Video presentation: Chanos on China’s state-sponsored bubble

Thanks to Pej for finding this:


Chanos relays a great quote from Milton Friedman: He was brought to watch the Chinese built a canal, and when he asked why they were using shovels and not bulldozers, he was told that machinery was being eschewed in order to create more jobs. Friedman replied with something like, “Oh, I thought you were building a canal. If it’s jobs you want, why don’t you give them spoons?”

Like the Chicago school that he founded, Friedman was great on most issues except for money. He couldn’t come to terms with the idea that the very existence of a central bank and legal tender laws create insurmountable moral hazard and will always lead to bubbles.

Ok, so how big is China’s commercial real estate bubble? Under construction right now, there are 25 square feet of office space for every person in China.

Family savings are being invested as down-payments for investments in highly-speculative developments. The bust will take care of a lot of the middle class’s much-touted savings.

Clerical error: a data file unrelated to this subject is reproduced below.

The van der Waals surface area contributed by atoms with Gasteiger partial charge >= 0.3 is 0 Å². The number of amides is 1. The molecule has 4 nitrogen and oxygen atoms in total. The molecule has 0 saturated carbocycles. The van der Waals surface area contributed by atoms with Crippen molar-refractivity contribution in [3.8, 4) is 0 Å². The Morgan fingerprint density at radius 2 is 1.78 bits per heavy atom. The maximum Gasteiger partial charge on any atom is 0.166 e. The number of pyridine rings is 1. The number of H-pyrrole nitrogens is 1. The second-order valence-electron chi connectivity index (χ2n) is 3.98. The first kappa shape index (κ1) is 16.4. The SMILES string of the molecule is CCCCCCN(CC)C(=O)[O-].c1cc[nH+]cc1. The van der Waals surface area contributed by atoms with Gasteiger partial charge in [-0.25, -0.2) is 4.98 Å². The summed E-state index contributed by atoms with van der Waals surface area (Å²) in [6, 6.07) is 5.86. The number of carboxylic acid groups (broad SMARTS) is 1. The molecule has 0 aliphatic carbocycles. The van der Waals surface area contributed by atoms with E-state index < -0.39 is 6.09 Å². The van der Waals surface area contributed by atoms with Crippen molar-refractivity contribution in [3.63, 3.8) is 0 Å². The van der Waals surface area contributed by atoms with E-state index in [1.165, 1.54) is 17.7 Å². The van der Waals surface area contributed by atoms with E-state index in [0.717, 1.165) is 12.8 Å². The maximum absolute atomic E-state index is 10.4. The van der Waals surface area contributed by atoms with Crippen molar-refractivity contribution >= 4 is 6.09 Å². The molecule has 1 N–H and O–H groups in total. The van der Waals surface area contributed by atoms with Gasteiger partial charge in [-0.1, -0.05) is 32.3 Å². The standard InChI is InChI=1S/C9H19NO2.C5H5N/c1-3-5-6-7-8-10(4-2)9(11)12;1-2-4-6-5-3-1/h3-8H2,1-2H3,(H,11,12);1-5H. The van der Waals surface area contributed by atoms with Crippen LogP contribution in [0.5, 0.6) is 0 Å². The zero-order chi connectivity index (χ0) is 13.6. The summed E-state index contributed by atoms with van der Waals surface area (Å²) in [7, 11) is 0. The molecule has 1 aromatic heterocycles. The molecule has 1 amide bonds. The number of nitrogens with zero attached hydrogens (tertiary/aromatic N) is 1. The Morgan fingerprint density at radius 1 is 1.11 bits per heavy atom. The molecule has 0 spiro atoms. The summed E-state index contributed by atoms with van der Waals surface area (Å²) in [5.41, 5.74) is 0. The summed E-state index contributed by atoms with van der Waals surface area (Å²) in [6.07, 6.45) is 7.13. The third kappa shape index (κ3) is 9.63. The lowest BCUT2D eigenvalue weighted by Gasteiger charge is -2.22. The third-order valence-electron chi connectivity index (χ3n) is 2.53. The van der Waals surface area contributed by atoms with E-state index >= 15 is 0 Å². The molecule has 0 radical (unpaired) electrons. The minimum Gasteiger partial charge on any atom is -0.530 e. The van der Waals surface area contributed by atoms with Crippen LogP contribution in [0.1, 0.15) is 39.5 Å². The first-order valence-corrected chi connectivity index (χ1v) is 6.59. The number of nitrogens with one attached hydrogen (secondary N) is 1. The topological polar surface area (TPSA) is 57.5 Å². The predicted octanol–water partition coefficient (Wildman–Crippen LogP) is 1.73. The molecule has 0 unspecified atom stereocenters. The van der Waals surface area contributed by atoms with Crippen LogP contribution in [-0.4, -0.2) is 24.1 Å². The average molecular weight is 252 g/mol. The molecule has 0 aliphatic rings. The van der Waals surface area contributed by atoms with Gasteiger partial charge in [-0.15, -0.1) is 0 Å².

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4 thoughts on “Video presentation: Chanos on China’s state-sponsored bubble

  1. Copper has just broken the trendline which defined its rally from the oversold lows. If it’s moving into a third wave down it could be a great short here.

    Lately I’ve been bending one of my own trading rules and adding some exposure in front-month OTM puts, given the resemblance of the recent market to the peak in 1987.

  2. A few days ago FCX touched its 50 DMA & now it’s down quite quickly. Apparently AUD is also rejected by its 50 DMA. John Murphy also noted that this very 50 DMA rejected many other stocks’ bounces.

    Recently, oil, emerging markets (EEM), china (FXI), & others found support on its 200 DMA. If this downdraft continues, it could be the scenario where the whole world is breaking the most significant resistance to the downside.

    How bad do you think China will crash, Mike? Oil $20 on the table? I just noticed after Japanese crash, commodities also tanked during 1990s. In 1998 it bottomed when oil reached $10. China sort of replaces Japan’s role in commodity consumption, doesn’t it?

  3. China’s crash is going to be monstrous – value in their stocks and real estate seems to be 90% under today’s prices. Nothing is off the table — I’m not going to be the guy who says oil won’t fall to $10, or copper to $0.25.

    That said, war is pretty bullish for commodities, so if the evil doers in DC decide to start a really big one in a few years, these prices would recover, likely as the currency finally fails.

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